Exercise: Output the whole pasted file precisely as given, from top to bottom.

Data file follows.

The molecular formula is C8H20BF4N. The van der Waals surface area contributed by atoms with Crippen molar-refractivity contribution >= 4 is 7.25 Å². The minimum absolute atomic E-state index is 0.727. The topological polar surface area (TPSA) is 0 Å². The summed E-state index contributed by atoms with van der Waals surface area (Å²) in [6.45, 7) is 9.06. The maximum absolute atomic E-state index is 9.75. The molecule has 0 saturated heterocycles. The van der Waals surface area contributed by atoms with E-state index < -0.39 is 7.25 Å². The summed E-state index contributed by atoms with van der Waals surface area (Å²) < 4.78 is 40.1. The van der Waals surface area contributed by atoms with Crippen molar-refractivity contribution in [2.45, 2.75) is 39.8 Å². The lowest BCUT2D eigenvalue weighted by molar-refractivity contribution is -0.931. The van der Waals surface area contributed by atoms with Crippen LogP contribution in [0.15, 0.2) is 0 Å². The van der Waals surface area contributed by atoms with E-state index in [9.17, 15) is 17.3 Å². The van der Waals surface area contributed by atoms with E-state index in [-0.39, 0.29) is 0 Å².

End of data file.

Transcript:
The molecular formula is C8H20BF4N. The van der Waals surface area contributed by atoms with Crippen molar-refractivity contribution >= 4 is 7.25 Å². The minimum absolute atomic E-state index is 0.727. The topological polar surface area (TPSA) is 0 Å². The summed E-state index contributed by atoms with van der Waals surface area (Å²) in [6.45, 7) is 9.06. The maximum absolute atomic E-state index is 9.75. The molecule has 0 saturated heterocycles. The van der Waals surface area contributed by atoms with E-state index < -0.39 is 7.25 Å². The summed E-state index contributed by atoms with van der Waals surface area (Å²) < 4.78 is 40.1. The van der Waals surface area contributed by atoms with Crippen molar-refractivity contribution in [2.45, 2.75) is 39.8 Å². The lowest BCUT2D eigenvalue weighted by molar-refractivity contribution is -0.931. The van der Waals surface area contributed by atoms with Crippen LogP contribution in [0.15, 0.2) is 0 Å². The van der Waals surface area contributed by atoms with E-state index in [9.17, 15) is 17.3 Å². The van der Waals surface area contributed by atoms with E-state index in [-0.39, 0.29) is 0 Å².